# The mail_owner parameter specifies the owner of the Postfix queue
# and of most Postfix daemon processes.  Specify the name of a user
# account THAT DOES NOT SHARE ITS USER OR GROUP ID WITH OTHER ACCOUNTS
# AND THAT OWNS NO OTHER FILES OR PROCESSES ON THE SYSTEM.  In
# particular, don't specify nobody or daemon. PLEASE USE A DEDICATED
# USER.
#
mail_owner = postfix

# The default_privs parameter specifies the default rights used by
# the local delivery agent for delivery to external file or command.
# These rights are used in the absence of a recipient user context.
# DO NOT SPECIFY A PRIVILEGED USER OR THE POSTFIX OWNER.
#
#default_privs = nobody

# INTERNET HOST AND DOMAIN NAMES
# 
# The myhostname parameter specifies the internet hostname of this
# mail system. The default is to use the fully-qualified domain name
# from gethostname(). $myhostname is used as a default value for many
# other configuration parameters.
#
#myhostname = host.domain.tld
#myhostname = virtual.domain.tld

# The mydomain parameter specifies the local internet domain name.
# The default is to use $myhostname minus the first component.
# $mydomain is used as a default value for many other configuration
# parameters.
#
#mydomain = domain.tld

# SENDING MAIL
# 
# The myorigin parameter specifies the domain that locally-posted
# mail appears to come from. The default is to append $myhostname,
# which is fine for small sites.  If you run a domain with multiple
# machines, you should (1) change this to $mydomain and (2) set up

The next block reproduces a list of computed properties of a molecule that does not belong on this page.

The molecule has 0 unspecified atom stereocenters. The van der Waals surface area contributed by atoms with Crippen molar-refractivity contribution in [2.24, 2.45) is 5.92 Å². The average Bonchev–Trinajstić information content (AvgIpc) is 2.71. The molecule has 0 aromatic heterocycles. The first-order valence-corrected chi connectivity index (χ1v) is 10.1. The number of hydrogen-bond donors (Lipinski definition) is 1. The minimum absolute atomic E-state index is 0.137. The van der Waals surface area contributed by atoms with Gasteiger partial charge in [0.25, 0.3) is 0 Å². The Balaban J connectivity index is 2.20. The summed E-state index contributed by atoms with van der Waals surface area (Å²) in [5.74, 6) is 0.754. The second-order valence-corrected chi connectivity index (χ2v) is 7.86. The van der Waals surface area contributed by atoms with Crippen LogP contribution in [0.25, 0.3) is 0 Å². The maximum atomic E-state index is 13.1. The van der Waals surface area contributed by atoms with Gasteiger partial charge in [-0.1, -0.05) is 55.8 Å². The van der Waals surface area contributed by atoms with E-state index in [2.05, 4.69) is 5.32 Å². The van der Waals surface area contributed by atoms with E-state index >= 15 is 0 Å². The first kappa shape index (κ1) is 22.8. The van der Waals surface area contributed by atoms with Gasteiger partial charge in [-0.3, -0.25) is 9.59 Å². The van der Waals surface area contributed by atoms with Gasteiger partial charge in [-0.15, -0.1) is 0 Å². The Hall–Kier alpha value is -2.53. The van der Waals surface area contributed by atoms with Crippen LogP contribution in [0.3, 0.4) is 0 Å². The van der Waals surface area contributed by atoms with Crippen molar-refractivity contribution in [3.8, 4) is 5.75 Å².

# a domain-wide alias database that aliases each user to
# user@that.users.mailhost.
#
# For the sake of consistency between sender and recipient addresses,
# myorigin also specifies the default domain name that is appended
# to recipient addresses that have no @domain part.
#
#myorigin = $myhostname
#myorigin = $mydomain

# RECEIVING MAIL

# The inet_interfaces parameter specifies the network interface
# addresses that this mail system receives mail on.  By default,
# the software claims all active interfaces on the machine. The
# parameter also controls delivery of mail to user@[ip.address].
#
# See also the proxy_interfaces parameter, for network addresses that
# are forwarded to us via a proxy or network address translator.
#
# Note: you need to stop/start Postfix when this parameter changes.
#
#inet_interfaces = all
#inet_interfaces = $myhostname
#inet_interfaces = $myhostname, localhost
inet_interfaces = localhost

# Enable IPv4, and IPv6 if supported
inet_protocols = all

# The proxy_interfaces parameter specifies the network interface